Microdochium bolleyi J235TASD1 v1.0
Hyphae and conidia of Microdochium bolleyi at 100x.
Hyphae and conidia of Microdochium bolleyi at 200x.
Photo Credit: Aaron David.

Microdochium bolleyi is a fungus commonly found living endophytically within plant roots, particularly those in grasses (Mandyam et al. 2010). The strain of M. bolleyi sequenced for the 1000 Fungal Genome Project was found growing within roots of three species of beachgrass along the USA Pacific Northwest Coast: the native Elymus mollis and the invasive Ammophila arenaria and A. breviligulata. The particular isolate (J235TASD1) sequenced was isolated from A. breviligulata. In a survey of beachgrass endophytes, M. bolleyi was the most frequently isolated endophyte (David et al. 2015a). M. bolleyi was also the fastest growing and one of the highest conidia-producing endophyte species in culture (David et al. 2015a).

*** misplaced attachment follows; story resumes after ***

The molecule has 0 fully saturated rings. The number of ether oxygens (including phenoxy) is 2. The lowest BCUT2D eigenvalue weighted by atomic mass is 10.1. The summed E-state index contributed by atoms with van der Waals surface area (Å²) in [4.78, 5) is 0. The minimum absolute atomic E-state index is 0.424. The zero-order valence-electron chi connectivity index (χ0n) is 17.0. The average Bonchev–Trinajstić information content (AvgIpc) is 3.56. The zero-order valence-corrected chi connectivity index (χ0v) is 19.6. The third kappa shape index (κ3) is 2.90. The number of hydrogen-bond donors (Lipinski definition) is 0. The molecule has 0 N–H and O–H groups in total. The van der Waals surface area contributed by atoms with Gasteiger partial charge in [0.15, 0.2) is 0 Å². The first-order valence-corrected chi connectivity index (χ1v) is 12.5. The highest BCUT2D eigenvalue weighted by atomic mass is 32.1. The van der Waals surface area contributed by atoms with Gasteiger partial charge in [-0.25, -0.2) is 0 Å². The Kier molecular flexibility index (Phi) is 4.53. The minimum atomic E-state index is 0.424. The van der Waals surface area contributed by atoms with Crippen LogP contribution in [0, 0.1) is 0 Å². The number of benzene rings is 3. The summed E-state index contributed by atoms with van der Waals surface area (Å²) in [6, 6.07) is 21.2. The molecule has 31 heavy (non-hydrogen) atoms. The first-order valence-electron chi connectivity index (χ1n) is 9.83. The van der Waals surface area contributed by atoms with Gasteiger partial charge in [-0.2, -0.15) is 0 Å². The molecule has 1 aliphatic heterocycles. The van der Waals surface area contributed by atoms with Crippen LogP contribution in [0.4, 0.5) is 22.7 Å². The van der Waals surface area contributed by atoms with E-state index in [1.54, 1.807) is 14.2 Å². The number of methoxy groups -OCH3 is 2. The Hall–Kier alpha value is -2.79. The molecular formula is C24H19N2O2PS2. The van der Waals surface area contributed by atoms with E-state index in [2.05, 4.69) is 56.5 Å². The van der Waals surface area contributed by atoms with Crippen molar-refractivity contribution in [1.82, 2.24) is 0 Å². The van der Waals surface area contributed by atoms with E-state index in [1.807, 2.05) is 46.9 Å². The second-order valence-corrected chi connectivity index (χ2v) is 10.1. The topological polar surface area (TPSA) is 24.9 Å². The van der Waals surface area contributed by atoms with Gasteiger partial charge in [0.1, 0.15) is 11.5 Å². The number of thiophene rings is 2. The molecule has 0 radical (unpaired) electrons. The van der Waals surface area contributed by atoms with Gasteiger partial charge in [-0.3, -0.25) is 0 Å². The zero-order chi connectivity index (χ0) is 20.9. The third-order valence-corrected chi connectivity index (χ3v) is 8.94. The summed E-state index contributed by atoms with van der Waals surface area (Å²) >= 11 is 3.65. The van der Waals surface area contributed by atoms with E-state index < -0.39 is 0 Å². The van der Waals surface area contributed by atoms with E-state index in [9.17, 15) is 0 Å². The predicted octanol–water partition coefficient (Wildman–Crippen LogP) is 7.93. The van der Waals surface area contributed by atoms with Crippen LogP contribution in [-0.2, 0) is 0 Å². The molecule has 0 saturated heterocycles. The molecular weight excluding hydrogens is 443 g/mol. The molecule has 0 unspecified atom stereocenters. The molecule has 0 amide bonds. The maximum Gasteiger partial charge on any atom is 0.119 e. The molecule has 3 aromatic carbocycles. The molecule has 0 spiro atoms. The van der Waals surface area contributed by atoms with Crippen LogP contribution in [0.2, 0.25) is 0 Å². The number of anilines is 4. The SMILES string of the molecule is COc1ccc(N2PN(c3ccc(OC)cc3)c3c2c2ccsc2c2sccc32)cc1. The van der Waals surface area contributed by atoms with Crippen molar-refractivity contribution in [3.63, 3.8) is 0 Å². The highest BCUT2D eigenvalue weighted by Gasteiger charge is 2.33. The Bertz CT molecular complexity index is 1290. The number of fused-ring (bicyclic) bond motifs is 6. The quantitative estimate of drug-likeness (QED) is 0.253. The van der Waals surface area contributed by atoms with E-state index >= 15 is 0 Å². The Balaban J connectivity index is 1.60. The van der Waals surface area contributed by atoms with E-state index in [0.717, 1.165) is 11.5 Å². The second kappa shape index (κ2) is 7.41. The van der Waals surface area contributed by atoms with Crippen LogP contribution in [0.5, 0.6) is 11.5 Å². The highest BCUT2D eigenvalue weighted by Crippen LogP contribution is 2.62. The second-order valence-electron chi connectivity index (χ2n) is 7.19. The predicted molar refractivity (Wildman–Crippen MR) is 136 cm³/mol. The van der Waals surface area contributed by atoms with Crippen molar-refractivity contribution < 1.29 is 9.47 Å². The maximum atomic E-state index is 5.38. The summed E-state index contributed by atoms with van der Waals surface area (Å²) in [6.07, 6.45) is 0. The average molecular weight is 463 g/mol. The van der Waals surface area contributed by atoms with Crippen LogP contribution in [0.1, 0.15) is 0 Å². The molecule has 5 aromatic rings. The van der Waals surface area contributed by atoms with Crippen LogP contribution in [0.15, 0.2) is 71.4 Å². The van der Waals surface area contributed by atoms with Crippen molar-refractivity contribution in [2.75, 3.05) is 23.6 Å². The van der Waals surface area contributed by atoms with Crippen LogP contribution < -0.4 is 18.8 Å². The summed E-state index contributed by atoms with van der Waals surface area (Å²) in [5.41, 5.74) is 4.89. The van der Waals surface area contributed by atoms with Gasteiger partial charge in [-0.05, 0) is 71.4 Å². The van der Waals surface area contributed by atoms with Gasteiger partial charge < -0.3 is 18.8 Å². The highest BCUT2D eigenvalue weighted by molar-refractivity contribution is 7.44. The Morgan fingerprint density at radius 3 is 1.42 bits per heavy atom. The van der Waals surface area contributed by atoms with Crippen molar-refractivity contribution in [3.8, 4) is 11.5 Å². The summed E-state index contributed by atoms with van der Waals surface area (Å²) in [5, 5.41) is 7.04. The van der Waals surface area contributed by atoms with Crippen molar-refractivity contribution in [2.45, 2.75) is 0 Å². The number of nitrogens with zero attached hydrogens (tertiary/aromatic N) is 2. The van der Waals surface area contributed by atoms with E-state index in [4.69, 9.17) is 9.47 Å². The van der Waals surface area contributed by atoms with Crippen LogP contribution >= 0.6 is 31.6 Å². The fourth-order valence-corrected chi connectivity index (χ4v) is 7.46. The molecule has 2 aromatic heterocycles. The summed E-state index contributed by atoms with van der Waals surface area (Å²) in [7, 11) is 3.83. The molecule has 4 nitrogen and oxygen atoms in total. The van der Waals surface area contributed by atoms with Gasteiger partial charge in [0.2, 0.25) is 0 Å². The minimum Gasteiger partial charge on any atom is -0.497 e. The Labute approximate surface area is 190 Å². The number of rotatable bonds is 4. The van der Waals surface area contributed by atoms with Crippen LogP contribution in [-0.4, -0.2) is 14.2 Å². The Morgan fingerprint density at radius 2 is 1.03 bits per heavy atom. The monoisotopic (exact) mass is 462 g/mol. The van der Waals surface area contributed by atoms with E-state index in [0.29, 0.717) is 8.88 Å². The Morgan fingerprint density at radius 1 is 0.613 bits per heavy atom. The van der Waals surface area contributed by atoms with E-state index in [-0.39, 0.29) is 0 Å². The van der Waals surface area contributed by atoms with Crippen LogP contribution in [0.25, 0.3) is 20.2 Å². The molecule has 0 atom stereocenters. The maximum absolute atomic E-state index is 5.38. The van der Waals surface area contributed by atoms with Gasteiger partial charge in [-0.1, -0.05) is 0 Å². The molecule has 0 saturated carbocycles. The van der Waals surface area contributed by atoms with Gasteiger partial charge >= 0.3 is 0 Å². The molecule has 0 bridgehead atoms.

While the effects of M. bolleyi on its beachgrass hosts has not yet been quantified, M. bolleyi is typically regarded as a commensal or weak pathogen (Kirk and Deacon 1987).

This particular strain of M. bolleyi is important for our understanding of how fungi tolerate extreme environments. Dune systems are characterized by high winds, low soil moisture, and low soil nutrients (Cooper 1958, David et al. 2015b), making them harsh environments for most organisms. Studying the genomes of species that thrive in these habitats may reveal how these species evolved traits for tolerating these environments.

 

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